<VV> Her car is out of the garage
N. Joseph Potts
Tue, 11 May 2004 16:34:36 -0400
I play with sharps this way, too, but I believe Eastwood (and body supply
generally) sell a block that you put a razor blade into that holds the blade
just right. It isn't expensive, and it's made for just this purpose.
Miami, Florida USA
1966 Corsa coupe 140hp 4-speed with A/C
[mailto:email@example.com]On Behalf Of Frank DuVal
Sent: Tuesday, May 11, 2004 2:15 PM
Subject: <VV> Her car is out of the garage
Anybody have tips for sanding out runs. I was going to make small
sanding blocks (about 1 inch wide).
I use a single edge razor blade. It takes some practice to hold it exactly
parallel to the surface, and concave surfaces can be problematic. You might
sand the two corners of the razor blade so they are not sharp. Anyway, to
cut the run off, think of shaving with the blade perpendicular to the
surface of the car. Do not slope the blade like the disposable razors you
buy for your face. DO not cut the run off with the blade, just scrape it. Be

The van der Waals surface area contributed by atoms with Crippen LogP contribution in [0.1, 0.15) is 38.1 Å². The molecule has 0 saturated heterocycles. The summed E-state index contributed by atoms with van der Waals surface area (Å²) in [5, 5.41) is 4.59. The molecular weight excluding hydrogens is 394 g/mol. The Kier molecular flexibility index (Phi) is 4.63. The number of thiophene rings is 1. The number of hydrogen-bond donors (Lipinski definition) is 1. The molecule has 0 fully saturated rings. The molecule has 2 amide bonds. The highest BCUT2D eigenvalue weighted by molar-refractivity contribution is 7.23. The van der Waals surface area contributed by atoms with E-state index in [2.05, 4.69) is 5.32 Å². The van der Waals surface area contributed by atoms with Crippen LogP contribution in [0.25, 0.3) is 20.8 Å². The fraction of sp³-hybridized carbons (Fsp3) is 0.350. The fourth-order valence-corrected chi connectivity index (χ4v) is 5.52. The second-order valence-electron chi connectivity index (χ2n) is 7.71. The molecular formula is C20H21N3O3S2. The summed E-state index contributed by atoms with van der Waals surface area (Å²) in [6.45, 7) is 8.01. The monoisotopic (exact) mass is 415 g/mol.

careful not to let the corners cut into the paint. This technique works best
on clearcoats when the clear is thick so danger of cutting through to base
coat, but I have used it also on single stage colors. Practice in some low
not easily seen area first. After shaving, you could use 1500 grit (2000 is
also available) folded three times ( old painters method) or wrap the
sandpaper on a piece of paint stirring padle (that is flat) for a small
sanding block. You could also do the progressive sanding technique of 1000
grit, then 1500 grit, t!
hen 2000 grit and polish. All this is wet sanding with water, no dry
sanding at these grit sizes.
And don't forget, if you see the runs happening while painting, use the
masking tape trick to remove them while wet. You may need to see this, it is
hard to describe.
64 Spyder Conv needs .........